Originally written on The Queensbury Rules  |  Last updated 8/28/14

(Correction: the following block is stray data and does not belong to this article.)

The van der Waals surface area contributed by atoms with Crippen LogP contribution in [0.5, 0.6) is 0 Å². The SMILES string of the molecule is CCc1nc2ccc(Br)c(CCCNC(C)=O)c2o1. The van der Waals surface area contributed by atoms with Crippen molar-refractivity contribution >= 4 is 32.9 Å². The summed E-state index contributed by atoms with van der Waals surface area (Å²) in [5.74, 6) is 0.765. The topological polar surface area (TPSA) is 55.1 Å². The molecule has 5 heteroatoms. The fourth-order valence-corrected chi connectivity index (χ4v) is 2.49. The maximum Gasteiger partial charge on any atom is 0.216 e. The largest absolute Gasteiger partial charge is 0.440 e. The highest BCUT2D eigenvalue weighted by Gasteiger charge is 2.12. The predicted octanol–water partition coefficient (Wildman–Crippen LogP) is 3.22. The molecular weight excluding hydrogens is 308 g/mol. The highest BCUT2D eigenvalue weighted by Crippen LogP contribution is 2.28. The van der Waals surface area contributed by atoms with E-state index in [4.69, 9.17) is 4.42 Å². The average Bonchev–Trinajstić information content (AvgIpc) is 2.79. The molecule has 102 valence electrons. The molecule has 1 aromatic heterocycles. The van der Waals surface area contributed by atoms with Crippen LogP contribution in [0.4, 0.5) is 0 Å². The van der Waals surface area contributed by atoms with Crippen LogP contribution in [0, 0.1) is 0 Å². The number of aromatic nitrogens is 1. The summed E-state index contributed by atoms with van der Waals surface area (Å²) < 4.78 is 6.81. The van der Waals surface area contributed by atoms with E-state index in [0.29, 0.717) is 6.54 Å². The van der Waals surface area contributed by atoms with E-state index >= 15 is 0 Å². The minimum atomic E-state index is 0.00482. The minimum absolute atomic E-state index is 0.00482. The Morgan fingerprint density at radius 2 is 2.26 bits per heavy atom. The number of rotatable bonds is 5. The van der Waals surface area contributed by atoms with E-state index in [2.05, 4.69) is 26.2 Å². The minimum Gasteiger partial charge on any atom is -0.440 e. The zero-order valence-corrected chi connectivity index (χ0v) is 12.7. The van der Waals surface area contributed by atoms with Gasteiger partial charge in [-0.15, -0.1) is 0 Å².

For Manny Pacquiao, Dec. 8 was a nightmare ending to a long fairy tale. For Juan Manuel Marquez, Dec. 8 was a fairy tale ending to a long nightmare.  It was an ending written out with one tremendous right hand. Pacquiao has been boxing’s happy, innocent warrior, its smiling, bouncing ball of lightning. Marquez has been boxing’s surly brainiac, prone to whining about slights big and small. They have fought each other so well four times now because of the ways in which they are different: Pacquiao’s natural speed, power and aggression mixes well with Marquez’s calculating, clinical knack for timing and counterpunching. It’s not nearly that neat, of course, because Pacquaio has become more like Marquez in the ring over time, evolving into a smarter, more versatile fighter. Nor is he a total choir boy; his recent conversion to devout religiosity came only after some philandering, gambling and other sins. Marquez, once maligned as boring, has slowly turned into one of boxing’s most reliable action heroes, and he eventually has been rewarded with popularity and the good times that come with that. But fighting Pacquiao was indeed a recurring nightmare for Marquez. No matter what he did, no matter how much better he fought Pacquiao in three meetings from featherweight to welterweight, he couldn’t get the win. By the end of the third one last year, he was so disdainful of the whole ordeal that he conducted a post-fight interview on HBO naked except for a sombrero over his junk. Pacquiao, meanwhile, had to revel in each escape. All of this background is necessary because knockouts like the one Marquez would author grow richer and more dramatic in full context. There would be no revelry from Pacquiao this time, and no escape. After a hot start, Pacquaio got dropped in the 3rd round, ample evidence that Marquez would once more mount a serious challenge. Pacquiao almost escaped in the 5th after dropping Marquez and then pounding his nose bloody and leaving his knees stiff, almost finishing the bout. After another 2:59 worth of excellence from Pacquiao in the 6th, disaster struck – or, if you’re Marquez, long awaited vengeance arrived. Pacquiao lunged forward for one final attack, but Marquez saw it developing and was already throwing his own punch by the time Pacquiao was cocking his left. The moment of impact was the kind of pure moment that only boxing can deliver: pure perfection, pure destructiveness, all wrapped into one split second of instant, shocking victory. The imagery afterward was horrific, for Pacquiao fans. The unconscious, face-down Pacquaiao’s chest heaved, his wife cried hysterically and more than a few wondered if Pacquiao was actually dead. Marquez celebrated the thing he has wanted more than any other: a win over his greatest rival. Perhaps the fairy tale/nightmare dynamic as it looks now is a false narrative. Pacquiao could yet write another happy chapter in his career, in an era that he has co-ruled with Floyd Mayweather. Marquez’s affiliations with a former BALCO chemist already tarnishes his fairy tale for some, and maybe some revelation will turn suspicion into proof. We might view what happened in Marquez-Pacquiao 4 differently later. But there should be no doubt of its import. Immediately, it turned into a rare pop culture moment for the sport as a whole, from Mitt Romney's face ringside to Justin Bieber populating Instagram with memes about it and risking a ban from the Philippines. And at the conclusion of 2012, it is  the Knockout of the Year, a moment that will be talked about for generations, one way or another.
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